The Mortgage Loan Process

The mortgage loan process can be daunting for individuals who have never gone through it before.

However, if you are considering purchasing a home and securing a mortgage, it is a good idea to have a basic understanding of how the process works. There are three phases of the mortgage process: pre-loan activities, the application phase, and approval and closing.

Pre-Loan Activities

Prior to looking for the ideal home, it’s a good idea to get pre-approved or pre-qualified for a mortgage. This involves shopping around and selecting a lender. While this process may seem straightforward, there are a lot of factors to consider, such as the interest rate and customer service record. A mortgage is a long-term contractual obligation, so you will want to select a lender with a strong reputation. When you have selected a lender, you can go through the preapproval process. This process will help you to determine how much funding you can secure and provide you with an estimate of what your property taxes and insurance rate will be. It may also identify any credit problems you may have to make the process go much more smoothly once you have selected a home.

Application

Once you’ve been pre-approved, you may begin looking for your ideal home. When you have identified a potential property, it’s imperative to understand all of the variables involved in pricing. Real estate agents can assist with this by preparing competitive market analyses that will help to determine a fair offer. They can also help you to understand the negotiation process and strategize accordingly. You may also have a home inspection conducted to ensure there are no surprises when the purchase is finalized. With this knowledge in hand, you can make an offer on the home and negotiation begins until an agreement is reached.

Approval and Closing

With an agreed upon price (including any contingencies), both parties will enter into a purchase contract to formalize their intentions. This contract is sent to the lender, who will then initiate the loan underwriting. This means doing a deeper dive into your finances than was required for pre-approval. They will likely request documentation of your current pay, most recent 2 years of income tax returns or W-2s, details about any outstanding debt, recent bank account statements and any additional information that may impact your finances.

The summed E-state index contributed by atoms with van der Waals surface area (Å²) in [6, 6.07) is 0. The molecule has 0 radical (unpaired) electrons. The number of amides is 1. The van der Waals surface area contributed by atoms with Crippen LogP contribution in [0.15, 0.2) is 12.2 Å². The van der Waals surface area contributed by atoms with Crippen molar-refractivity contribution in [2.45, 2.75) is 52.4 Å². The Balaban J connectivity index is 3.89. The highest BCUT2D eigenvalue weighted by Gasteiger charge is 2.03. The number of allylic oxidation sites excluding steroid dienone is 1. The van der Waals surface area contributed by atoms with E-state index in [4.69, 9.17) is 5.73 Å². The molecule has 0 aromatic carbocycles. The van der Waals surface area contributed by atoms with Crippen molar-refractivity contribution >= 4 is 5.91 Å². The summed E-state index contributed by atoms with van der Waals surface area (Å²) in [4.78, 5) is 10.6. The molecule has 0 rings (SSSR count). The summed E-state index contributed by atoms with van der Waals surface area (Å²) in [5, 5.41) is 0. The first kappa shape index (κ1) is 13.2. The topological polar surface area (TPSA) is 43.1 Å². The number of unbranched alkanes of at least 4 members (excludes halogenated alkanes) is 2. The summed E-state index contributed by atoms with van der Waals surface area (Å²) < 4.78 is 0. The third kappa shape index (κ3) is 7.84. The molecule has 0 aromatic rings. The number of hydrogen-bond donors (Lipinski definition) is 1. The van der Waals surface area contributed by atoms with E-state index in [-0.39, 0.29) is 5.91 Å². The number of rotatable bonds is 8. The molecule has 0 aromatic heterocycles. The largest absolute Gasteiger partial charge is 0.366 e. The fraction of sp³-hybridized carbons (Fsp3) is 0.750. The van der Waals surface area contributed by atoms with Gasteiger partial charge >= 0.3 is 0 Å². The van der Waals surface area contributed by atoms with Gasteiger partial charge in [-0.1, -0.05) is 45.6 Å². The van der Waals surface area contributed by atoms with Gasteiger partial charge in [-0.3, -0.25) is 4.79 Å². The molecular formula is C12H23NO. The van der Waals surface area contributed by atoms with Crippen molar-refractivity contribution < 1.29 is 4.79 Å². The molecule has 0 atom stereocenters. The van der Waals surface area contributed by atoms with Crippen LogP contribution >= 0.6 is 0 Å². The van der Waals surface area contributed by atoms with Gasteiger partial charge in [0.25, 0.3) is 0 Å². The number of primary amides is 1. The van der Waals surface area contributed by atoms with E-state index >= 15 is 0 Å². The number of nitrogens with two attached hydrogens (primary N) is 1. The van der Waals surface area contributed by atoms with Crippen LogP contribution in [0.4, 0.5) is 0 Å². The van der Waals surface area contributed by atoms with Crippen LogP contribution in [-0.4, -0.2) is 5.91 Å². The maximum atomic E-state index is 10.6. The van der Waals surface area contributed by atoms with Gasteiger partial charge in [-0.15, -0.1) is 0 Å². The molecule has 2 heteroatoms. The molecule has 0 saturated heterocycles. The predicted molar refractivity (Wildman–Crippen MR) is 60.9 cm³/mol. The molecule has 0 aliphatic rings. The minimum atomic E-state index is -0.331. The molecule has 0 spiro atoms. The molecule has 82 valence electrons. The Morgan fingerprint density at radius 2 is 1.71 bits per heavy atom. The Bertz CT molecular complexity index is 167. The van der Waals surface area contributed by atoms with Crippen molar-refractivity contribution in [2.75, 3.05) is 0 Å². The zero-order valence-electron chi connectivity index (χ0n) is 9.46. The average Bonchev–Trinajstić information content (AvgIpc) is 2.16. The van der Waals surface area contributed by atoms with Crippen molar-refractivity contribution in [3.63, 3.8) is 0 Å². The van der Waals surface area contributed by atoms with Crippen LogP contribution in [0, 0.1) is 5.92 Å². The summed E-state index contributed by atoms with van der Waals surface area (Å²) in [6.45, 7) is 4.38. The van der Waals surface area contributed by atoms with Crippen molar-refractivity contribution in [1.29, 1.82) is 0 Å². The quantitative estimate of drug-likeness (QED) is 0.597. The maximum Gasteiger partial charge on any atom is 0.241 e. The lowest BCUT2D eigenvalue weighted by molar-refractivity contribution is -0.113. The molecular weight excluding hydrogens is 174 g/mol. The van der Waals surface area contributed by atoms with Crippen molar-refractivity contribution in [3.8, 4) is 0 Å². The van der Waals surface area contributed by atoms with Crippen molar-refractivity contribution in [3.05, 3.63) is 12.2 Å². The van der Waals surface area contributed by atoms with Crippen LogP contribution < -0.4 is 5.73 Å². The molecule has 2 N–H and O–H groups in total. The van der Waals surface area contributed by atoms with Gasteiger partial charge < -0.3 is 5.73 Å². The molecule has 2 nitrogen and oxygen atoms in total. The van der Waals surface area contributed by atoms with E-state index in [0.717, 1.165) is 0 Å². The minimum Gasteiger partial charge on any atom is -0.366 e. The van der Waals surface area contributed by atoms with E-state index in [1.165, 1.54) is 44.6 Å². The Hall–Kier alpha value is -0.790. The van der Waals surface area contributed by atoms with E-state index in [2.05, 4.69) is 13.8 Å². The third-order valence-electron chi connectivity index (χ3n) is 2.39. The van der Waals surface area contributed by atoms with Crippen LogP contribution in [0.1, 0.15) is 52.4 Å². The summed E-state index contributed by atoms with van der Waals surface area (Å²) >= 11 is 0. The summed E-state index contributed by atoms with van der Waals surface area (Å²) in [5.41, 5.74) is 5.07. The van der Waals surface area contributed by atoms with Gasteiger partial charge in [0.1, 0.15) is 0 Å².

Provided all goes well and the mortgage is approved, you can then close on the home. A closing is a meeting of all of the involved parties in which the paperwork for the purchase is signed. You’ll have to bring a certified check or initiate a wire transfer to cover closing costs and down payment. The closing costs can include a number of different fees, including but not limited to: an application fee, an appraisal, attorney’s fees, escrow fees, an escrow deposit, lender fees, prepaid interest, and any other fees that apply. At this point, you will finalize the paperwork, and the mortgage will be completed. You will receive information that gives you finalized details about your mortgage loan, including loan terms, monthly payments, and the amount of all fees.

Being aware of the entire mortgage loan process can help prepare you to enter into home-buying with knowledge and confidence.

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